To an extent, it’s a matter of letting the kids lead the lesson. Not only is this less likely to put them off, it’s also a bit more aligned with the roots of snowboarding. If you want to be drilled by a coach, there are plenty of options. If you want to discover things for yourself, that’s what this particular ‘sport’ has always been about.
As for the issue of distractions, it’s something Barry’s noticed coming up with slightly older kids, who are more likely to be heavy mobile phone users. “Are they at the lesson just so they can take a photo for Instagram? You do get that, but that’s just life – it’s just the way things are going. I don’t see it as detrimental to their motivation to snowboard. It’s not stopping them in any way, even if it occasionally interrupts things.”
So what’s the biggest obstacle, if it’s not that? Bas Elhordt runs Black Sheep Snowboard School in St Anton, through which he’s taught several hundred visitors and locals (as well as his own four-year-old son). He noticed that, in what is still a very ski-heavy resort, most of the snowboard lessons were being taken by highly qualified ski instructors with only a fundamental understanding of snowboarding.
As he puts it, “ski instructors are giving snowboard lessons for the money. They are not ‘real’ snowboarders, and you will never motivate people that way. It has to be something that you feel. I think it’s one of the biggest mistakes in the whole snowsports industry.” Bas set up Black Sheep a couple of seasons ago in order to provide the kind of specialist instruction that he felt was in short supply around the Alberg. “They want to have an expert, someone who’s been doing it for a long time.”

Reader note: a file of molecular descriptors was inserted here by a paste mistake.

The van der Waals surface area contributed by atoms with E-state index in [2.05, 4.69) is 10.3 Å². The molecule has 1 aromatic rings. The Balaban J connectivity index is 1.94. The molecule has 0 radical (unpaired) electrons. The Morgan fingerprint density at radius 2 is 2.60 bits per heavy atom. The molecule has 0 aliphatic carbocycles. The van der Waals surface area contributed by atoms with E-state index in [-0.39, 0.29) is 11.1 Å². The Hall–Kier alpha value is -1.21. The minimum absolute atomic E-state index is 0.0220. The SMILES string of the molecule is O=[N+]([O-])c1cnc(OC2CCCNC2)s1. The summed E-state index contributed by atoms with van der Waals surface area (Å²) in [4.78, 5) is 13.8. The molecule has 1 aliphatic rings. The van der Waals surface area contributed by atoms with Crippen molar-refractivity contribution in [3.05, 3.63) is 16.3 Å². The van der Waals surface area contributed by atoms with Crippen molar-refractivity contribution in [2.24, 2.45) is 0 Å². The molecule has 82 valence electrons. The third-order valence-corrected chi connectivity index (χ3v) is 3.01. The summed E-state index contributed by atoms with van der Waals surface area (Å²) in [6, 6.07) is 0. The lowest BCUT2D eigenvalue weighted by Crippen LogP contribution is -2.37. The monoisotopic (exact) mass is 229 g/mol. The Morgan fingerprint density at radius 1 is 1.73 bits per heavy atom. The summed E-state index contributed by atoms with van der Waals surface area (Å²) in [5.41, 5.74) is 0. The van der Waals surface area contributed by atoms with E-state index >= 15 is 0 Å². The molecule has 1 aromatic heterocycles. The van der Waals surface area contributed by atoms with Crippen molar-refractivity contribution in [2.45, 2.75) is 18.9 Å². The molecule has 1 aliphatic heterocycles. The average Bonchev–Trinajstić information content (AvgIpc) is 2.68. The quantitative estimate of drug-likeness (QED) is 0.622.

Barry agrees – even in the heart of the Portes du Soleil, which has served as a breeding ground for some of Europe’s finest snowboarders, the outdated national model of letting ski instructors take snowboard lessons (but not the other way around) is missing opportunities to get kids properly hooked.
Ironically, neither Barry nor Bas felt the heavy influence of their first instructor. “My first lessons were with a ‘ski guy’,” remembers Bas. “After three days of lessons, I was done – I said ‘OK, I can go snowboarding now’. One or two years later I was out with a snowboarder who was jumping cab 5s, finding natural hits, and that was completely different. Maybe he’s the reason I got where I am – he showed me the way”.
Retailers have a vital role to play here; if the shop staff know their onions, they’ll be uniquely placed to recommend the right instructors to parents when they’re buying gear. Indeed, Barry cites referrals from respected snowboard stores such as Boarderline in Aberdeen and Subvert in Manchester as instrumental in helping REAL get off the ground. It’s a win-win; if the instructor has successfully lit the touchpaper, the newly-converted kid (or more accurately, their grateful parent) will hopefully be a customer for years to come.
Speaking of which, you only need a quick look at what’s available for 2019 to see that getting kids on the right gear has never been easier, with a wealth of kid-specific models in ever-smaller size ranges (right down to the Burton Riglet setup, which has a retractable leash for pulling ankle-biters along flat ground).